One of the frustrations designers often face is the misunderstanding from clients of the design process. Often it's not about the importance of design that is lost, but the technical aspects of execution.
Jumping to Conclusions
They may ask for something to be "made editable" without understanding what you need to make that happen or if it's even a good idea. Or, demand that you use Publisher 2003 to create a menu for their restaurant, because it's all they know of. Maybe it's because they want to be able to edit it later and they have Publisher 2003. But, if you dig a little deeper in discussions with them, you may find that they didn't even realize there were other options. Those options could include more modern software. Another option may be a long term relationship with a designer to make updates (which will require layout and formatting changes through the entire piece).
Be the Pro
Most times these situations need upfront, in-depth discussions. This is where your professionalism comes in. Find out more of the "whys" and have honest explanations before you just shut down and feel misunderstood. If the individual is completely set in their ways or doesn't want to work with you then I highly recommend not work with them if you have a choice. As Sean McCabe says There are no clients from hell, only designers from hell (who take them on). Many times, you may be surprised with a relieved client who is even more excited to work with you. Now, they feel even more confident in your ability to do what's best for their future.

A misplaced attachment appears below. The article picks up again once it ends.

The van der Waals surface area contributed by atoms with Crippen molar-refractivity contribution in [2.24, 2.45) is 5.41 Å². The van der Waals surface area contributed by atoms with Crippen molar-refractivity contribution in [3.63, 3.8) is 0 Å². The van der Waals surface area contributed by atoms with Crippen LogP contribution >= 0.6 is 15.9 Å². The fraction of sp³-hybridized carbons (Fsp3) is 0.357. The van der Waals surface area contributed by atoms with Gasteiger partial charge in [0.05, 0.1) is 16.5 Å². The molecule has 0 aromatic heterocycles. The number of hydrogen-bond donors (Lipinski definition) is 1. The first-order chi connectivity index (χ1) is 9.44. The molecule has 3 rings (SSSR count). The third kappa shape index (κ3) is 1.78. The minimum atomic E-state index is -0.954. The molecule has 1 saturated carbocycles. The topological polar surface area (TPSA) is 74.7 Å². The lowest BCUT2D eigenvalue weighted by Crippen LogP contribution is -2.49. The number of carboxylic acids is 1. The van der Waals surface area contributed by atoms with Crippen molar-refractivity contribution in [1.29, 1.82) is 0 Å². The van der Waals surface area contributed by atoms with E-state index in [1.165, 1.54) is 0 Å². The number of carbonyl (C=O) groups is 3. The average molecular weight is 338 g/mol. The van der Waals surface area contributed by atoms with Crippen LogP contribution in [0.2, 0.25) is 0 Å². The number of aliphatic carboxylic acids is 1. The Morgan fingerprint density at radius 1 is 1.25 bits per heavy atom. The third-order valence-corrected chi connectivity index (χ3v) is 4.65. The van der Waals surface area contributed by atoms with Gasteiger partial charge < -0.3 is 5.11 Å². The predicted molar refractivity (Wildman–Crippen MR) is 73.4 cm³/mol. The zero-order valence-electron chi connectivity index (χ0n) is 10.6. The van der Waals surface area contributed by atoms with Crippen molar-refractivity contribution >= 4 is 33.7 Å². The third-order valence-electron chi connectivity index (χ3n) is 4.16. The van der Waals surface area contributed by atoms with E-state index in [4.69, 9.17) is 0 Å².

In a situation where you're freelancing or working in an agency setting, you can be sure to have a lot of discussions early on. Before you even set up a working relationship - later a contract - (because you wouldn't work without one, ever) these understandings can be present.
Another common situation is working in-house. When your boss tells you to do something a certain way after you're hired, it could be awkward to address. It will feel that way if you don't have the confidence to speak professionally about your craft. Educating yourself and others is important for the business you work for, and you owe it to your team to uncover the best solutions.
Something that can be helpful but is rarely on your mind during the interview process is asking about process and internal clients. It's easy to focus on what you're getting paid, what you'll be creating, and to talk about similar work you've done. But there are even broader ways to focus on connecting you as a fit for the position.
- How would someone in this position receive design requests?
- How often does the team revisit processes?
- How are deadlines handled?
- Who (as in position, not their actual name) has final say?
- What software would be available to use. Is the team open to exploring new tools over time?
- What hardware is available for this position?
- Are there opportunities for educating our clients? For learning about and experiencing their problems to serve them better?
- Ask about company goals and values - this is huge to uncover your fit with company culture. Don't underestimate culture's ability to make or break your happiness with a job - regardless of how excellent their name may look on your resume.
- Ask how their leaders fit design into their business direction.
Not only will these questions be incredibly helpful for you to evaluate a proper fit in a team, but the interviewer will know your level of professionalism and feel even more confident in your valuation of design. It can also help you uncover a leader's actual actions when it comes to educating others. If they won't go to bat for the process, you may have problems down the road.